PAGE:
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Vive “La-Petite-Nation”!

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By The Gremotraveler

When you ask a foreign visitor to describe the images that come to mind when they think of the Canadian wilderness, the answer is pretty much the same: Fur traders portaging through the dense woods, buckets of maple syrup being steamed into sugary goodness, geese flying above a hill covered in brilliant orange and red trees in Autumn, a family snowshoeing through a field with snowmobilers in the distance, or kids jumping off the dock at a cottage into a crystal clear lake. You may think it is hard to see all of these scenes in one region, given the size of Canada, but believe it or not, these scenes are pretty much the standard in la-Petite-Nation, a magical piece of Quebec located between Ottawa and Montreal.

Many people know la-Petite-Nation for its famous resort, the Chateau Montebello, and less as a foodie tourist destination. But the reality is that this region is home to several hamlets, villages, and rural roads filled with some of the most interesting food producers and artisans within what could very well be the most beautiful region of Quebec.

First off, la-Petite-Nation is an historical gem. The region was formerly known as "Reserve de la Petite Nation", a 100 sq. mile, 65,000 acre protected wilderness domain originally granted by the King of France in 1674. Non-native settlement, along with the name of the region really began in 1801 when the land of the Petite Nation Seigneury was purchased by a Mr. Joseph Papineau. Sixteen years later, Louis-Joseph Papineau inherited the property and built the Manor of Montebello (now known as the Manoir Papineau National Historic Site) in 1846. Louis-Joseph is credited with giving the name "Monte-Bello" to the location in 1854. It was his tribute to Napoleon-Auguste Lannes, who was the Duke of Montebello between 1801 and 1874, whom he had acquainted during his exile in France from 1839 to 1845.

Today, the region is part of the Outaouais, a mountainous lakes region north of the Ottawa River. The iconic Fairmont Chateau Montebello, renowned for reportedly being the world's largest log "cabin", is an ideal setting to base your adventures while exploring the region. In the late 1920s, Harold M. Saddlemire, a Swiss-American entrepreneur, purchased land along the Ottawa River to build a resort to service the getaway needs of the Montreal and Ottawa elite. Opened in 1930, the resort was considered an architectural marvel of the day using Scandinavian log-construction techniques. A spur of the Canadian Pacific Railway was established to bring visitors from Montreal and Ottawa for rest and relaxation.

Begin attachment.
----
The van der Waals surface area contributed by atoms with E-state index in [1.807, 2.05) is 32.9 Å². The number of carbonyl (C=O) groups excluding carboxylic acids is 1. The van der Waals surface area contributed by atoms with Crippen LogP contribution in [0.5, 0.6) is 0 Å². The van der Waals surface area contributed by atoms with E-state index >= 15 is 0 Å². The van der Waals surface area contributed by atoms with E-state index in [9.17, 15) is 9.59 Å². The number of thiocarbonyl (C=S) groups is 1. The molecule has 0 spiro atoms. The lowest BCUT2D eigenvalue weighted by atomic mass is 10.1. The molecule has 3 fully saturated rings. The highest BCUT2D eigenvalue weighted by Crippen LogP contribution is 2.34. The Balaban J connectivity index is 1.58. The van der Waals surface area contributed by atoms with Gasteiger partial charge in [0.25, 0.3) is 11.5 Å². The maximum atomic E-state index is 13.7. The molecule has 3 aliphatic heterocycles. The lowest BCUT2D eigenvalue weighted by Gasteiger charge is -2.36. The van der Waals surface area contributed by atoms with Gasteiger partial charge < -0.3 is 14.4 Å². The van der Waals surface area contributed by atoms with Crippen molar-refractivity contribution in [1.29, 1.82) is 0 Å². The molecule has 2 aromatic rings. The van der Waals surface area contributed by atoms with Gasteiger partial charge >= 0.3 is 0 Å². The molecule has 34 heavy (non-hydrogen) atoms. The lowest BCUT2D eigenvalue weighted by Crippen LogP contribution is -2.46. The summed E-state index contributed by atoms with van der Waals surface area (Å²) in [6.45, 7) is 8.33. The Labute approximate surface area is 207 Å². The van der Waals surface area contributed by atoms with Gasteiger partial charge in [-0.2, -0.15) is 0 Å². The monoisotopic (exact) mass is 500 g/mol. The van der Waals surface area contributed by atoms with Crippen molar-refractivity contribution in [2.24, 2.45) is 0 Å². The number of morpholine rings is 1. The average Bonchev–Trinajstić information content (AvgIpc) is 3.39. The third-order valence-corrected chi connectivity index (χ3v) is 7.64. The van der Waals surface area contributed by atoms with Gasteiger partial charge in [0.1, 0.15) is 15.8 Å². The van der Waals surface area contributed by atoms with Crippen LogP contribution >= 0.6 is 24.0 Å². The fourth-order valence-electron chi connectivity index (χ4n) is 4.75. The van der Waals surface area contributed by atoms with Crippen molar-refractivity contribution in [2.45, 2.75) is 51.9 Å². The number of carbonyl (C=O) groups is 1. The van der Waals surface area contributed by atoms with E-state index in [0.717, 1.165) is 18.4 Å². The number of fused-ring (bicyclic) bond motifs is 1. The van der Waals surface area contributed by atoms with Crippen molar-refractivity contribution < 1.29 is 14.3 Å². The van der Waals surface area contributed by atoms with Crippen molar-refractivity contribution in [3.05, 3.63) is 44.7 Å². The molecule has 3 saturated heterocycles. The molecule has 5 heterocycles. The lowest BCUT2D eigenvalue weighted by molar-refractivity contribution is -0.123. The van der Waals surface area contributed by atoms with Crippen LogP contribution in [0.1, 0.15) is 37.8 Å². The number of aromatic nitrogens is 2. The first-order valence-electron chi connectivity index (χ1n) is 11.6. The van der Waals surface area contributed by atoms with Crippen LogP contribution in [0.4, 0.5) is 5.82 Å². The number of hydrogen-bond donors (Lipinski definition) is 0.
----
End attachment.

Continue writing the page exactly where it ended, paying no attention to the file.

The centrepiece of the new log-château was the hexagonal rotunda which contains a six-sided stone fireplace rising more than 20 meters to the roof. The ceiling features soaring rafters made of logs 18 metres long. Two mezzanines completely encircle the rotunda and provide access to the 186 guest rooms branching off into four wings with additional wings added for the dining room and the ballroom. The building itself required 10,000 logs, 500,000 hand-produced cedar roof shingles and approximately 166 kilometres of wooden moulding. When you visit the resort, you are blown away by the sheer size and the craftsmanship of the building and there is no better experience than sitting in the rotunda with a beverage and absorbing the beauty of this historical resort.

Dining opportunities abound at the Chateau Montebello. When the Chateau Montebello was first built, it was a private club. This changed in the 1970s when it became open to the public as a destination resort. The Dining Hall is now known as Aux Chantignoles, a fabulous restaurant offering sweeping views of the Ottawa River. Here, they specialize in local delicacies like Caribou with sweet and sour Cranberry sauce, Quebec Artisanal cheeses, and other terroir fare from the region. If you are visiting for a weekend, the Sunday brunch is by far the best way to experience the local bounty of La Petite Nation, albeit a little on the expensive side.